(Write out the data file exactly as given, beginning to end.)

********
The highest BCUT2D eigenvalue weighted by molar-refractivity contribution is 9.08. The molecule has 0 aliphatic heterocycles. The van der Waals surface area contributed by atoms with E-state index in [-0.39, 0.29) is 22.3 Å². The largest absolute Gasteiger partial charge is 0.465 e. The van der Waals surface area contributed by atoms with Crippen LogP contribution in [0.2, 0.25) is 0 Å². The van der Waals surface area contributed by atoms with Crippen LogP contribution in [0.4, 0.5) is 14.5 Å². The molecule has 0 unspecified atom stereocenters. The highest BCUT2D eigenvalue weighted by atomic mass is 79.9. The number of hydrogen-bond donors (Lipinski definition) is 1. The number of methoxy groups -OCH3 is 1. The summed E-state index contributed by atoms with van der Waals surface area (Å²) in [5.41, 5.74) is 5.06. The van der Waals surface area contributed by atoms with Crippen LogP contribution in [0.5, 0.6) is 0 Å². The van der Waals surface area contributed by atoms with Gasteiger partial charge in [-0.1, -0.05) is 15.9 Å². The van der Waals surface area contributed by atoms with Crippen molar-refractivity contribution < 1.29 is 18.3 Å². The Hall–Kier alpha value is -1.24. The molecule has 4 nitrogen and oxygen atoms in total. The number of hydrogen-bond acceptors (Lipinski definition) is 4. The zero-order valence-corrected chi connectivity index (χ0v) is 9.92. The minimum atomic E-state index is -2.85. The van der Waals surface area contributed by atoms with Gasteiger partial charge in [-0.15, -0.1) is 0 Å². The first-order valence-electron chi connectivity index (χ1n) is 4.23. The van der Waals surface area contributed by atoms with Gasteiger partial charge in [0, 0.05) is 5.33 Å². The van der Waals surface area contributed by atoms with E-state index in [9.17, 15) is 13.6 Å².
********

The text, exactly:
The highest BCUT2D eigenvalue weighted by molar-refractivity contribution is 9.08. The molecule has 0 aliphatic heterocycles. The van der Waals surface area contributed by atoms with E-state index in [-0.39, 0.29) is 22.3 Å². The largest absolute Gasteiger partial charge is 0.465 e. The van der Waals surface area contributed by atoms with Crippen LogP contribution in [0.2, 0.25) is 0 Å². The van der Waals surface area contributed by atoms with Crippen LogP contribution in [0.4, 0.5) is 14.5 Å². The molecule has 0 unspecified atom stereocenters. The highest BCUT2D eigenvalue weighted by atomic mass is 79.9. The number of hydrogen-bond donors (Lipinski definition) is 1. The number of methoxy groups -OCH3 is 1. The summed E-state index contributed by atoms with van der Waals surface area (Å²) in [5.41, 5.74) is 5.06. The van der Waals surface area contributed by atoms with Crippen LogP contribution in [0.5, 0.6) is 0 Å². The van der Waals surface area contributed by atoms with Gasteiger partial charge in [-0.1, -0.05) is 15.9 Å². The van der Waals surface area contributed by atoms with Crippen molar-refractivity contribution < 1.29 is 18.3 Å². The Hall–Kier alpha value is -1.24. The molecule has 4 nitrogen and oxygen atoms in total. The number of hydrogen-bond acceptors (Lipinski definition) is 4. The zero-order valence-corrected chi connectivity index (χ0v) is 9.92. The minimum atomic E-state index is -2.85. The van der Waals surface area contributed by atoms with Gasteiger partial charge in [-0.15, -0.1) is 0 Å². The first-order valence-electron chi connectivity index (χ1n) is 4.23. The van der Waals surface area contributed by atoms with Gasteiger partial charge in [0, 0.05) is 5.33 Å². The van der Waals surface area contributed by atoms with E-state index in [9.17, 15) is 13.6 Å².